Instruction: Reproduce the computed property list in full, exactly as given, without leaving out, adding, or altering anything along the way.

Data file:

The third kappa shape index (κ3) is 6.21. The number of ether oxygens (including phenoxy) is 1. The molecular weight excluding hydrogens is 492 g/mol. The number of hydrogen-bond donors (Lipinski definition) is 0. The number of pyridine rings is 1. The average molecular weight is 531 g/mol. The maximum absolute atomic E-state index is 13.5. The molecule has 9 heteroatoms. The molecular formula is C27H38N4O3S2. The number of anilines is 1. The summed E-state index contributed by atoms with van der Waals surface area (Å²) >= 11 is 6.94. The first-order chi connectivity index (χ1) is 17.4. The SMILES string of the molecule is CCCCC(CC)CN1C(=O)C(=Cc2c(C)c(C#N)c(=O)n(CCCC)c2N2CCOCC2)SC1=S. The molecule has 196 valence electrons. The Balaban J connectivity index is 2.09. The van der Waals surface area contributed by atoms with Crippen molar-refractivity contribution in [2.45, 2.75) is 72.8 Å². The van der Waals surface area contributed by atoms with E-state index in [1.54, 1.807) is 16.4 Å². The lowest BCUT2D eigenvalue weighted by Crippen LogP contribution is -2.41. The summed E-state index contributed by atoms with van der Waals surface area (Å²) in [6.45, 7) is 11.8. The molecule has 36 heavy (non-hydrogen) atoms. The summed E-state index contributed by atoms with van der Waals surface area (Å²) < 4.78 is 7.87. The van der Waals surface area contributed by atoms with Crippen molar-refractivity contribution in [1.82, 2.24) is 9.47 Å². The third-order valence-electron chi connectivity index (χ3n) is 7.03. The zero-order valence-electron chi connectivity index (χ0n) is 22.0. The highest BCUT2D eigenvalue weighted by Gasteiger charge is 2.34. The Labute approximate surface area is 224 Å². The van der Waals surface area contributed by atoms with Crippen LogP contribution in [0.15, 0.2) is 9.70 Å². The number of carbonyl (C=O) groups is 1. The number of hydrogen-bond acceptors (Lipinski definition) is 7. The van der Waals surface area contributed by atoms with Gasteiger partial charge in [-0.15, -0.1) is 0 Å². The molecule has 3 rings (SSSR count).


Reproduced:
The third kappa shape index (κ3) is 6.21. The number of ether oxygens (including phenoxy) is 1. The molecular weight excluding hydrogens is 492 g/mol. The number of hydrogen-bond donors (Lipinski definition) is 0. The number of pyridine rings is 1. The average molecular weight is 531 g/mol. The maximum absolute atomic E-state index is 13.5. The molecule has 9 heteroatoms. The molecular formula is C27H38N4O3S2. The number of anilines is 1. The summed E-state index contributed by atoms with van der Waals surface area (Å²) >= 11 is 6.94. The first-order chi connectivity index (χ1) is 17.4. The SMILES string of the molecule is CCCCC(CC)CN1C(=O)C(=Cc2c(C)c(C#N)c(=O)n(CCCC)c2N2CCOCC2)SC1=S. The molecule has 196 valence electrons. The Balaban J connectivity index is 2.09. The van der Waals surface area contributed by atoms with Crippen molar-refractivity contribution in [2.45, 2.75) is 72.8 Å². The van der Waals surface area contributed by atoms with E-state index in [1.54, 1.807) is 16.4 Å². The lowest BCUT2D eigenvalue weighted by Crippen LogP contribution is -2.41. The summed E-state index contributed by atoms with van der Waals surface area (Å²) in [6.45, 7) is 11.8. The molecule has 36 heavy (non-hydrogen) atoms. The summed E-state index contributed by atoms with van der Waals surface area (Å²) < 4.78 is 7.87. The van der Waals surface area contributed by atoms with Crippen molar-refractivity contribution in [1.82, 2.24) is 9.47 Å². The third-order valence-electron chi connectivity index (χ3n) is 7.03. The zero-order valence-electron chi connectivity index (χ0n) is 22.0. The highest BCUT2D eigenvalue weighted by Gasteiger charge is 2.34. The Labute approximate surface area is 224 Å². The van der Waals surface area contributed by atoms with Crippen LogP contribution in [0.15, 0.2) is 9.70 Å². The number of carbonyl (C=O) groups is 1. The number of hydrogen-bond acceptors (Lipinski definition) is 7. The van der Waals surface area contributed by atoms with Gasteiger partial charge in [-0.15, -0.1) is 0 Å². The molecule has 3 rings (SSSR count).